Those who follow the debate on restoring Second Amendment rights have probably heard the other side proclaim some variant of:
“Most victims are murdered by people they know.”
The implication is defending yourself from a murderer is futile, because there is no point in trying to defend yourself from a person who is close to you.
This is a way of lying with statistics.The truth is far different.
Few victims are murdered by someone they live with.
In 2013, this correspondent published an essay on the Misleading Murderer that you Know. The numbers were from 2010. This update uses the latest numbers. They are from the FBI Uniform Crime Reports (UCR) for 2019.
The most accurate crime statistics involves homicides, particularly murders. The most easily solved homicides are murders of passion between intimates. The hardest homicides to solve are those where there is no connection between the murderer and the victim.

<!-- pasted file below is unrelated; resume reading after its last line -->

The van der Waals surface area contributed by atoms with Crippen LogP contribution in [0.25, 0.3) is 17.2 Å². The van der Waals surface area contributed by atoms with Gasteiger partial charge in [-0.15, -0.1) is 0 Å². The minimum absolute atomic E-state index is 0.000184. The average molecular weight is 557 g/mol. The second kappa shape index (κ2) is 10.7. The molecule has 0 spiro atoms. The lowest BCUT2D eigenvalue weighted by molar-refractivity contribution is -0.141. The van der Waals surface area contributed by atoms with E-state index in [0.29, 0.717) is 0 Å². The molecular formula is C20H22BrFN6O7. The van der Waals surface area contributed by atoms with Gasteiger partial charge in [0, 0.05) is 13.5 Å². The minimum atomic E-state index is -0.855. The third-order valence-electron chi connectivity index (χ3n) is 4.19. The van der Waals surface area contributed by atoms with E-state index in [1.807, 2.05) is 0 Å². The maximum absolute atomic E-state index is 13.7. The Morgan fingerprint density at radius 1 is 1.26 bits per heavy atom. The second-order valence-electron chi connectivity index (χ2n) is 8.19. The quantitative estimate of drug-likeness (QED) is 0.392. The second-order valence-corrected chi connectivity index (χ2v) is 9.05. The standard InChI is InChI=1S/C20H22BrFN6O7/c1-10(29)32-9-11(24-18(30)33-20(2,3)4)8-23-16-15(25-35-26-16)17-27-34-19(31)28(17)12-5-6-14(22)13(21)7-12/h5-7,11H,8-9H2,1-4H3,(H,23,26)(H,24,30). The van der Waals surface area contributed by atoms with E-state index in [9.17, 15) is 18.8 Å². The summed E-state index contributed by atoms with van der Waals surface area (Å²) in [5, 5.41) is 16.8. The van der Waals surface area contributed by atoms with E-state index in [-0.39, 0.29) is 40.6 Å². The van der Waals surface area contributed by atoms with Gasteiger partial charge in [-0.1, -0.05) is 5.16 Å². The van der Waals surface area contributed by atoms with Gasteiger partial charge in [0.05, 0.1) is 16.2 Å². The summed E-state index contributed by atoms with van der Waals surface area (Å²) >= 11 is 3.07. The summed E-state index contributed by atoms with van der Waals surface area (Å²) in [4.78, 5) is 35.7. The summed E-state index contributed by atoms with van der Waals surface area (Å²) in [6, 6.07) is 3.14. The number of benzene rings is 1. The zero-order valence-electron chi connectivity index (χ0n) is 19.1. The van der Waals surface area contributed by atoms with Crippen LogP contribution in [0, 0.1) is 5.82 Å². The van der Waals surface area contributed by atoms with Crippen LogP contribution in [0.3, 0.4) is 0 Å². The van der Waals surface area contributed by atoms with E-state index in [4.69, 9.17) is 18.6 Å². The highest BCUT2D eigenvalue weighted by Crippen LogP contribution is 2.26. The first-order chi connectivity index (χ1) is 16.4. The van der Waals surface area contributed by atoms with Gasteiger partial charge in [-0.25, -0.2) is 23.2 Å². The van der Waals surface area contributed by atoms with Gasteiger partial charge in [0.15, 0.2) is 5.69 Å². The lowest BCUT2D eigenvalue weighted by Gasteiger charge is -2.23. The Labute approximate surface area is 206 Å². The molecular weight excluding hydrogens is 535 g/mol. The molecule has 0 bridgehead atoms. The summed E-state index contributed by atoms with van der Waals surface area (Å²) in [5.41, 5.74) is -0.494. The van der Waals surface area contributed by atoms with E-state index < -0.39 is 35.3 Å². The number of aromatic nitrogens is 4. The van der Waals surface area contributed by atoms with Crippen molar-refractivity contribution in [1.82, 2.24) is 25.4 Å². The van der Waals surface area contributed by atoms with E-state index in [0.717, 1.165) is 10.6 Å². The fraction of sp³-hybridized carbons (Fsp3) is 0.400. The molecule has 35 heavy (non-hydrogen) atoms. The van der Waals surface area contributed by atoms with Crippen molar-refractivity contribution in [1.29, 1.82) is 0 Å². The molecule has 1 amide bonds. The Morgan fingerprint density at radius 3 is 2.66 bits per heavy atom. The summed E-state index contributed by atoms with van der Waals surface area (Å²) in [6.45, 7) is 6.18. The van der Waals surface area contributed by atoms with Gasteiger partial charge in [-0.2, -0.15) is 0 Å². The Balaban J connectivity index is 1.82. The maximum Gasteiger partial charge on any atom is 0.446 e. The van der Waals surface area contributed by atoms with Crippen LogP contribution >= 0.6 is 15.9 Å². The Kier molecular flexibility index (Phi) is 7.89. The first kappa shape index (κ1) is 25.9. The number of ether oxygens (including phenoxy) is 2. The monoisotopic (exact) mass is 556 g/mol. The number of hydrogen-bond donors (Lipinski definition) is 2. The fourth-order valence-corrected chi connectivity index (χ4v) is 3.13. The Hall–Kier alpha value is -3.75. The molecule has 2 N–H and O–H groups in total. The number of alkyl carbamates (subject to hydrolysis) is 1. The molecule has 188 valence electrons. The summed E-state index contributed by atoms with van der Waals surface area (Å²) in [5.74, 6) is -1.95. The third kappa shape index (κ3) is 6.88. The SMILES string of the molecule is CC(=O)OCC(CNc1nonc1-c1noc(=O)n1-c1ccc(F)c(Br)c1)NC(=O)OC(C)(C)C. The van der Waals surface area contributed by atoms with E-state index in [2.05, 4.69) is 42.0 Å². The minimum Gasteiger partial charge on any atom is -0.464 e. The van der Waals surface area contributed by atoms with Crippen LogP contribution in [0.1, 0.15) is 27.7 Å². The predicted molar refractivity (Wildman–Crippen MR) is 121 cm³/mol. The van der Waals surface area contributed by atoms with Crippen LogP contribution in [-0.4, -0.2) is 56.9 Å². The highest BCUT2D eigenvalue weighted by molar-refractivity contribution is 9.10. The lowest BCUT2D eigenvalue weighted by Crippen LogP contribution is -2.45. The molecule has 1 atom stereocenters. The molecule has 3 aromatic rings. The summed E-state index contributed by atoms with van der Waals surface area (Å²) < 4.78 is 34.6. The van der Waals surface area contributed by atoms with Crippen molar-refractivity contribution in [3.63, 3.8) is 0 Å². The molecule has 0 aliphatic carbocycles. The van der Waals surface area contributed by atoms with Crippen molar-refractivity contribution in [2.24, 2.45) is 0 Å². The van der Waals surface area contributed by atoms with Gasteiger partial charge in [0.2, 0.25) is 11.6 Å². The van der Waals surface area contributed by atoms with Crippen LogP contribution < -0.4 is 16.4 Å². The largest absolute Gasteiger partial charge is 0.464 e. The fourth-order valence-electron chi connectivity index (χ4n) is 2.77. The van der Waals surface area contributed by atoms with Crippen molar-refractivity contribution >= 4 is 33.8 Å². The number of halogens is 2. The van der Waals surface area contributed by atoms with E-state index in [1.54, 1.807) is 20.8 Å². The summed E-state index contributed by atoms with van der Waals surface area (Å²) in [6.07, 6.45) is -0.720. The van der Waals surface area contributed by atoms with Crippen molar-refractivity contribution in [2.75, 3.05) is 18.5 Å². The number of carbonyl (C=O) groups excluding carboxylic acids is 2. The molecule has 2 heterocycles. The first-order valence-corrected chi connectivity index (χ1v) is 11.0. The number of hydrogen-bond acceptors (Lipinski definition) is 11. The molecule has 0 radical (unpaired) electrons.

The largest category of victim in the FBI reports of victim relationships to their murderer is unknown. In 2019, those victims are 49% of the total. It is a huge number. Some of this is because FBI Uniform Crime Reports (UCR) are often filed before an investigation is complete. As murders of passion among intimates are the easiest to solve, this means a much higher percentage of strangers and acquaintances fall into the unknown category when the UCR report is filled out.
The clearance rate for murder in 2019 was 59%. This means 41% were not solved. About 84% of the murderers who are unknown by the time of the UCR report remain unknown. It is likely most of the 16% solved are not intimate partner murders. Those that are, are unlikely to have been living with their victim.